Despite only being a modest 50 000 words, Stardust sure packs one hell of a punch. Originally published as a comic, Stardust tells the story of the village of Wall. In Wall there is a wall, and behind this wall is Faerie. Every nine years a Faerie market is held, and it is the only time that gap in the wall is left unguarded for villagers of Wall and Faerie alike to come and go as they please. Full of magic and whimsy, Stardust will transport readers into a magical wonderland spawned from the genius of Neil Gaiman.
Dunstan Thorn is a resident of Wall when the Faerie market is about to take place. An influx of visitors, weird and wonderful, have borne down on the village of Wall in anticipation, for the boundary between the worlds is about to be opened, an event that occurs only once every nine years. He offers a visiting stranger a room to stay in, in exchange for his heart’s desire (a pretty beneficial bargain for all parties involved). The next day, Dunstan visits the Faerie market, where he finds a stall selling glass flowers. There he meets an enchanting young woman, who tells him to return at nightfall and hoot like a small owl. He does this, and the two proceed to sleep together under the light of the moon.
Eighteen years later, and Tristran Thorn (the illegitimate son of Dunstan and the market woman, pushed through the gap in the wall in a basket after his birth) is in love. He is in love with a girl called Victoria Forester, which is a shame, because Victoria is rather unpleasant. She is not interested in Tristran whatsoever (despite kissing him a few years earlier, the hussy) but tells him that she’ll marry him if he fetches her the fallen star that just fell across the sky. Tristran promises her he’ll return with the star in exchange for her hand in marriage. And so begins his journey into Faerie.
Tristran manages to find the star, who turns out to be a beautiful maiden with the temper of…someone really, really angry. And with good reason: she’s been knocked out of the sky, destined never to glow amongst her sister-stars again. To make matters worse, Tristran has bound her to him with a magical chain and insists on bringing her back to wall, despite the fact that she can hardly walk for falling on her leg and must instead limp painfully beside him.
Unbeknownst to him, Tristran is not the only one looking for the star, whose name is Yvaine. Also after her is a witch, or, more specifically, after Yvaine’s heart, for it will return the witch’s youth. There is also the matter of the heirs of Stormhold, a bunch of ruthless brothers who are all vying for the throne and attempting to murder one another off. Yvaine holds the power of Stormhold, which is what knocked her out of the sky in the first place.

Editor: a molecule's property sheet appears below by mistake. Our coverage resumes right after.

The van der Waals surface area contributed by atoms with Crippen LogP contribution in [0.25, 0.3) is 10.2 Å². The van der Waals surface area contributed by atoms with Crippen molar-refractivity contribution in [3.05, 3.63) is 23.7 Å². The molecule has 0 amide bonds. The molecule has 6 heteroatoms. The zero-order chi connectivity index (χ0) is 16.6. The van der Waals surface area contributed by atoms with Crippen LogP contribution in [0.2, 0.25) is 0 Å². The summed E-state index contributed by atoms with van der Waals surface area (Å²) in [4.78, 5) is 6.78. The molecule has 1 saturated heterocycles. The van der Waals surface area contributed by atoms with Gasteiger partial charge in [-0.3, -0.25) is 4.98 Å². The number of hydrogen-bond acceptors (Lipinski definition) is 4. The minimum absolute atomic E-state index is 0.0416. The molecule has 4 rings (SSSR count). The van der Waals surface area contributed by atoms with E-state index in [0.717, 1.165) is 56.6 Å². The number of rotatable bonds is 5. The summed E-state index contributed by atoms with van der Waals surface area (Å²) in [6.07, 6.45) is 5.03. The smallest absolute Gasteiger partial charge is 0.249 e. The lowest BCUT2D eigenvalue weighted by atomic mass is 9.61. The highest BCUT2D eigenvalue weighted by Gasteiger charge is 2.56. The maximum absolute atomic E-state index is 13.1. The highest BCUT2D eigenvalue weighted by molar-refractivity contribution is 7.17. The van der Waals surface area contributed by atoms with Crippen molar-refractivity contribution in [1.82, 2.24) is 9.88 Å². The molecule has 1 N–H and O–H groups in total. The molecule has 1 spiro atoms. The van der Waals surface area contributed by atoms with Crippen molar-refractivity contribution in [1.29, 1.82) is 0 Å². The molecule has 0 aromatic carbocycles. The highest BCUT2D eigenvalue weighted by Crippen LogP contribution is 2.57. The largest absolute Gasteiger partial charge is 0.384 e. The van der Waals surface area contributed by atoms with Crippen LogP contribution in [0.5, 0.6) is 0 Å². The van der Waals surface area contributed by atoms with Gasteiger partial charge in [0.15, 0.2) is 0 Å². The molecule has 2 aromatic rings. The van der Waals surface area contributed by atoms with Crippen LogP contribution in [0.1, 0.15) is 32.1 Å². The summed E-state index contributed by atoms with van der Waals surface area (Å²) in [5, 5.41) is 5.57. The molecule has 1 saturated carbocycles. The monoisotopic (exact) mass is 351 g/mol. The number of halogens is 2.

Gaiman’s imagination is awe-inspiring (for lack of a more awe-inspiring word), and our journey into Faerie is wonder after wonder. It’s not the usual Urban Fantasy that the majority of his oeuvre comprises of, and it’s refreshing to read a fantasy novel that’s written in the pre-Tolkein English style.
Tristran’s development from naïve villager to worldly traveller is a satisfying transformation to behold — as is true of all Gaiman’s characters, who tend to make a significant internal journey, as well as the traditional external one. Gaiman’s fanbase is vast and dedicated, and with books like these, it’s not difficult to see why. A short read, yes, but the journey you take with Stardust will stay with you for much longer than the last page.
I listened to Stardust in audiobook format, which I highly recommend because Neil Gaiman himself is the reader, and he does an excellent job. His voice is smooth and pleasant and there are none of those little problems where the reader stresses the wrong word or uses the wrong tone because (s)he didn’t realize exactly what the author was trying to get across. I really enjoyed hearing the author read this charming and beautifully written story and there was an interesting interview with Gaiman at the end.
Stardust book vs. movie: Both charming, but film shines with supporting cast
Here at Fantasy Literature we have a lot of Neil Gaiman fans, and no shortage of reviews of his books and graphic novels. In fact, there are four reviews of Stardust, so I won’t rehash the plot details. Rather, I’d like to compare the book with the movie, and canvas our readers’ opinions.
Stardust (Novel): Stardust began as a graphic novel illustrated by Charles Vess in 1997. It was then published as a standard book without illustrations in 1999. The novel is a charming fairytale about a young man who ventures into the land of Faerie beyond the Wall to fetch a shooting star to impress a girl. He has many adventures on the way, as it turns out the shooting star takes the form of a woman, and there is a coven of witches after the star’s heart. In addition, the surviving heirs of Stormhold are also hunting for the gem that belongs to the rightful ruler of the kingdom, which they do not realize has knocked the star out of the sky and is now in her possession. So all the main characters converge on Tristan and the star, both of whom don’t realize the situation and are simply trying to make their way back to Wall.